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279 Possible Causes for Ataxia, Facial Grimacing, Seizure

  • Anti-NMDA Receptor Encephalitis

    One child presented with unsteady walking and slurred speech, suggestive of cerebellar ataxia, and 3 had inability to bear weight on a unilateral lower extremity, resulting[] KEYWORDS: Anti-NMDA-R encephalitis; Dynamical causal modelling (DCM); EEG; Seizures[] Examination on the day of admission revealed an awake, alert, and interactive male with focal speech production difficulties, asymmetric facial grimace, hyperactive deep tendon[]

  • Wilson Disease

    RESULTS: Most patients (62.3%) exhibited tremor and ataxia, whereas 15.1% were dystonic, and 11.3% had parkinsonism.[] His WD was in a state of remission when he developed the seizure disorder. On endoscopic cyst fenestration, he was relieved of the seizure.[] The patient had severe neurologic manifestations of Wilson disease pretransplant, including dysarthria, hyperreflexia, asymmetrical ataxia, tremor, bradyphrenia, and shuffling[]

  • Hallervorden-Spatz Syndrome

    The patient presented with a slowly progressive illness with seizures, extrapyramidal symptoms, cerebellar ataxia, dementia, spasticity, myoclonic movements and a severe demyelinating[] grimacing painful muscle spasms HSD is a genetic disease.[] Although rare, cerebellar ataxia, behavioural abnormalities, parkinsonism and apraxia of eyelid opening were exclusively seen in late onset patients.[]

  • Huntington's Disease

    We screened 89 patients with a Huntington's disease-like phenotype without the HD-gene mutation and 178 patients with genetically unclassified cerebellar ataxia for the mutation[] We diagnosed psychogenic non-epileptic seizures.[] grimaces.[]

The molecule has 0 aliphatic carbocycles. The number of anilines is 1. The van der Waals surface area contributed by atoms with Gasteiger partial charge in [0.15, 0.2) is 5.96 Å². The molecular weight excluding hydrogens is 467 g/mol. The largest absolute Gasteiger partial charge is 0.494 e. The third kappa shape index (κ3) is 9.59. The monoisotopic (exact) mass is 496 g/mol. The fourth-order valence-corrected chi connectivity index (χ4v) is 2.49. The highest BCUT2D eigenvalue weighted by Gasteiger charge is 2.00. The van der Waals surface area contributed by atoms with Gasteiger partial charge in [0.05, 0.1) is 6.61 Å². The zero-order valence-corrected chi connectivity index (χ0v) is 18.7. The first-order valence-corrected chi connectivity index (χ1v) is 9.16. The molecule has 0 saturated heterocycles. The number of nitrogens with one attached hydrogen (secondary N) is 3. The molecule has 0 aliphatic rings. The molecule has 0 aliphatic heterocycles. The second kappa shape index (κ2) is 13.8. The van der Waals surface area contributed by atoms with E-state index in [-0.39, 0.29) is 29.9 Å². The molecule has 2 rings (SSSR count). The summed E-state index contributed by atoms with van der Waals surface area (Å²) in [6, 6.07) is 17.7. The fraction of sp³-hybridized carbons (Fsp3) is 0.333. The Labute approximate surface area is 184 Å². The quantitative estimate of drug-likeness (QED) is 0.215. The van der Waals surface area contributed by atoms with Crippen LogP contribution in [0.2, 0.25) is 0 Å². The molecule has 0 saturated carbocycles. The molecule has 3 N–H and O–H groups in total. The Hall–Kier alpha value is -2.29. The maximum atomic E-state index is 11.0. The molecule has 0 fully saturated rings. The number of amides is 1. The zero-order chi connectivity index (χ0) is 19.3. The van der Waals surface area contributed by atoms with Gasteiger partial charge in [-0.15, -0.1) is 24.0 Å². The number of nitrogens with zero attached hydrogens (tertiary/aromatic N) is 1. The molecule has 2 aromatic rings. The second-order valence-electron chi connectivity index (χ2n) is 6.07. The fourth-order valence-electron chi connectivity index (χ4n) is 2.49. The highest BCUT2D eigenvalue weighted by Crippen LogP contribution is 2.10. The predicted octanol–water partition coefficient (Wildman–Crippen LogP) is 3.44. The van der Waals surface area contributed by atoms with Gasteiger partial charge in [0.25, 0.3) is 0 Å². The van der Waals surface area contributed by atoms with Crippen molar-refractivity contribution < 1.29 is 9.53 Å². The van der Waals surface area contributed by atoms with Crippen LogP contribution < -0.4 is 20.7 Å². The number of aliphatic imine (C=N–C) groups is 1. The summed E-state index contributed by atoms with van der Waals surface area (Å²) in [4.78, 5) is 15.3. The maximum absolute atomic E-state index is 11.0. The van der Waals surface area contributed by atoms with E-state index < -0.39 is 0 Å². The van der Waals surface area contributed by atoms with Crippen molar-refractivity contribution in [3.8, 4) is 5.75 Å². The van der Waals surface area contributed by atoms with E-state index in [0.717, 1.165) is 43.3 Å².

• Paroxysmal Non-Kinesigenic Dyskinesia

    Many types of spinocerebellar ataxias (SCAs) manifest as progressive disorders with cerebellar involvement.[] We report the case of a boy with paroxysmal dystonic events in differential diagnosis between movement disorders and epileptic seizures.[] There was no axial muscle involvement, nor any oromandibular dystonia or facial grimacing.[]

  • Neuronal Ceroid Lipofuscinosis

    We suggest CLN genes should be considered in the molecular analyses of patients presenting with adult-onset autosomal recessive cerebellar ataxia.[] Seizure severity did not vary by sex or genotype. Seizures showed mild worsening with increasing age.[] […] face-long fingers syndrome Severe intellectual disability-short stature-behavioral troubles-facial dysmorphism syndrome Severe limb deficit Severe motor and intellectual[]

  • Rolandic Epilepsy

    Supplementary Information accompanies the paper on European Journal of Human Genetics website ( ) Further reading Elongator mutation in mice induces neurodegeneration and ataxia-like[] Therapy is often unnecessary and seizures spontaneously end at puberty.[] In both children, the seizure frequency decreased with increasing age.[]

  • Phencyclidine Intoxication

    ataxia, impotence, and fetal effects.[] Motor signs included grand mal seizures, generalized rigidity, localized dystonias, catalepsy, and athetosis.[] A patient with PCP intoxication may exhibit motor disturbances such as facial grimacing, tremor, and catalepsy.[]

  • Episodic Ataxia

    cerebellar ataxia (AHPCA).[] Mutations in CACNA1A encoding a neuronal calcium channel and ATP1A2 encoding an ion pump cause episodic ataxia, hemiplegic migraine, and seizures.[] grimacing and nystagmus.[]

  • Cerebral Palsy

    BACKGROUND: Ataxia-telangiectasia (A-T) is an autosomal recessive disease that consists of progressive cerebellar ataxia, variable immunodeficiency, sinopulmonary infections[] Treatment may include physical and occupational therapy, speech therapy, drugs to control seizures, relax muscle spasms, and alleviate pain; surgery to correct anatomical[] grimacing, and inarticulate speech (dysarthria)—all of which increase under stress or excitement.[]

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